In a noteworthy decision last week, the Ninth Circuit ruled that fast food workers in California can voluntarily bargain away some of their meal period rights in exchange for discounted meals. The unanswered questions are how much employees can trade away, and in exchange for what.
The case (Rodriguez v. Taco Bell) challenged Taco Bell’s policy of offering discounted food to employees to be eaten during their meal breaks, as long as the employees agreed to remain in the store. Taco Bell’s reason for adopting the policy was apparently to prevent employees from leaving the premises and giving the food to friends or family. California law requires that during employees’ required meal breaks, employees must be relieved of all duty and be free to leave the premises.
The Court rejected the employee’s argument that by being required to remain in the store, the employee was “under the control” of Taco Bell and the meal period was invalid. The Court noted that purchasing the discounted food was “entirely voluntary,” and Taco Bell did not interfere in how the employee spent the meal break.
The obvious question is how far the reasoning in this case can be extended. The California Supreme Court held years ago that an employer is not liable if employees voluntarily choose not to take their meal break. Does this mean that employees can trade away their right to take meal periods or rest breaks in exchange for a company gift card, for example? What about a monthly bonus? Employees in California can waive their meal periods under certain circumstances. Can they also trade them away, and be required to work an eight-hour shift with no meal period, in exchange for a benefit?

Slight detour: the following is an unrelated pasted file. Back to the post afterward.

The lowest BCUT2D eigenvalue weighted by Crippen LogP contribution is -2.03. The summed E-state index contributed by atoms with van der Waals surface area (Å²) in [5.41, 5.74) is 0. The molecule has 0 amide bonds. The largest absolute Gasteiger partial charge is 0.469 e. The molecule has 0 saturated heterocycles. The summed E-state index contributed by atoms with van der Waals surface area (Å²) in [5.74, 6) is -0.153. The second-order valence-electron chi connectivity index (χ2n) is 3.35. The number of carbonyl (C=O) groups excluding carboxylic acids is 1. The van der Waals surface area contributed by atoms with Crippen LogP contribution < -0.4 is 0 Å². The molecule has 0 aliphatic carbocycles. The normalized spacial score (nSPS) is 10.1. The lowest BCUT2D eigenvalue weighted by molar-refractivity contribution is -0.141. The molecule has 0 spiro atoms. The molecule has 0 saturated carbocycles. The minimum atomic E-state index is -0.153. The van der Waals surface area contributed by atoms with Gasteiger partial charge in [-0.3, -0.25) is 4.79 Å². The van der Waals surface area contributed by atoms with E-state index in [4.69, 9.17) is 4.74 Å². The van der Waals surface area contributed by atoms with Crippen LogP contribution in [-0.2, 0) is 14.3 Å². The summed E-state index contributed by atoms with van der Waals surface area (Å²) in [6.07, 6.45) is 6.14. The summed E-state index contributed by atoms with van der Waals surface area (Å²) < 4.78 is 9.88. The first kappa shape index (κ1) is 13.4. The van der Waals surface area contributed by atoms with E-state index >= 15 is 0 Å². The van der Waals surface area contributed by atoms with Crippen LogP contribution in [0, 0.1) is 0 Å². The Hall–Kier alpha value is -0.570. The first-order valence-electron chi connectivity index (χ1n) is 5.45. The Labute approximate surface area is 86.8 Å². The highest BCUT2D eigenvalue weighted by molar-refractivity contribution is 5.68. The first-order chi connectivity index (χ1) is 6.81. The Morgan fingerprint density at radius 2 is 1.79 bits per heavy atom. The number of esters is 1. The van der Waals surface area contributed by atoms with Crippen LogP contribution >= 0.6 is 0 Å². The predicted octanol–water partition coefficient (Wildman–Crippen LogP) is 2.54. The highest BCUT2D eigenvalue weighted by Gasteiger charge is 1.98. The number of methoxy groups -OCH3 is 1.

In our view, a significant expansion of this case is unlikely. California courts are simply too protective of employee rights (or perhaps paternalistic, depending on your viewpoint) to permit employees themselves to trade away significant rights. The Court in this case suggested that if the employee had been “under the control” of Taco Bell during the meal period, even voluntarily as part of receiving discounted meals, the practice would have been struck down. Indeed, California law provides that even if an employee prefers to work (and be paid) during his/her meal period, an employer can only do so if the nature of the job makes it necessary.
Still, this case does provide an opportunity that California employers may use to their advantage. Companies might consider ways to lessen the inconvenience that comes with certain legally-protected employee rights (such as the right to leave the premises during a meal period) in exchange for a benefit. Employers should just be aware that any limitation on employee rights will be viewed with suspicion by California courts.